What It Takes to Get the Story

The national media spent months earlier this year reporting how American guards abused detainees at the U.S.-run Abu Ghraib prison in Iraq. Meanwhile, there hasn't been much reporting about how guards have allegedly beat up immigrant detainees awaiting deportation and terrorized them with dogs — right here in America. That might be partly due to the fact that it's hard for reporters — and lawyers and family members, for that matter — to investigate the allegations.

Read Zwerdling's Story

In my 30 years reporting on government programs and policies, I've never encountered as much trouble getting information as I did while researching these stories on immigrant detainees.

Here's just one example: it took me almost three months — and dozens of phone calls and e-mails — to get access to the Passaic County Jail, just to interview one detainee who was attacked by a dog.

I started trying on June 2 to get permission to interview detainees in the Passaic County Jail. The deputy warden at the jail, Brian Bendl, told me I needed permission from a top official named Lt. Mark Stokes at the Department of Homeland Security office in New York. So I called Stokes. Repeatedly. Stokes never returned my calls. When I contacted Deputy Warden Bendl at Passaic, to let him know I was spinning my wheels, he wouldn't call me back, either.

Next, I tried a different strategy: I sent an e-mail to Kerry Gill, the official spokesman for the Homeland Security Department's division of Immigration and Customs Enforcement in Newark. I asked if he'd help me get into the jail. That seemed to make sense, since Gill works directly with the Passaic County Jail. Gill called me back, angrily demanding to know how I discovered his e-mail address, which he said was not supposed to be "public." It was easy — he was listed on a Web site as the department's media contact. Gill told me to call another official at Homeland Security to arrange a visit to the Passaic jail. When I asked if he'd give me his colleague's phone number, he started shouting. He wasn't anybody's "secretary," he said, adding that I should do my job as a reporter and find the phone number on my own.

By now, I'd wasted two weeks getting nowhere. It was time to go to the top: I called Russ Knocke, the director of public affairs at Immigration headquarters in Washington, D.C. He apologized for Gill's outburst, and cheerfully said he'd assign my request to one of his top staff members.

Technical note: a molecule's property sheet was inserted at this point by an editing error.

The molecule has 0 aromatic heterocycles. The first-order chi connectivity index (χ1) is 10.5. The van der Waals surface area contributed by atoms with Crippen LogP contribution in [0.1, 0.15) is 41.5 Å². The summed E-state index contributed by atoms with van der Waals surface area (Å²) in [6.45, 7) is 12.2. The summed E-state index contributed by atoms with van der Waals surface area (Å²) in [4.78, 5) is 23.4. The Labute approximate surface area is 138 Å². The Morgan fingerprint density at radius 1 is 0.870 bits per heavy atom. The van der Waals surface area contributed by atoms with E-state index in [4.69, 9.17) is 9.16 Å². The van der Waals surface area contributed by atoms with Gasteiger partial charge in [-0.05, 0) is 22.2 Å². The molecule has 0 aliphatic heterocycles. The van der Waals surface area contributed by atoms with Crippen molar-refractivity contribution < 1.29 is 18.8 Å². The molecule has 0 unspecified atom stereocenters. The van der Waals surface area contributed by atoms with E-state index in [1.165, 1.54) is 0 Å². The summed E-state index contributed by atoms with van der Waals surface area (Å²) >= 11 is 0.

Over the next four weeks, I called Knocke's staff member and sent him e-mails at least nine times — yet I still hadn't received permission to interview a single detainee at Passaic. When I finally complained to Knocke on July 16 that his staff member wasn't responsive, Knocke told me he had reassigned my request to another staff member, Manny Van Pelt.

Ten more days went by. No word from Van Pelt. So I e-mailed him to ask, "What's going on?" Another four days went by. No word. I e-mailed Van Pelt again. Three more days went by. No word.

I'll spare you the frustrating details about the final flurry of phone calls and letters. On August 23, officials at the Passaic County jail finally let me through their doors to interview one — just one — detainee.

This one, simple request had taken almost three months to get results.

And that's the only thing that officials at Homeland Security and Passaic said I could do inside the jail. Officials refused to let me tour the jail, so I could see the detainees' living conditions first-hand. They prohibited me from interviewing any other detainees at random about how they were being treated.

And they refused to let me observe as a legal aid lawyer met with detainees to teach them about their legal rights. A Homeland Security spokesman explained: they didn't want me to distract the detainees at such an important meeting.

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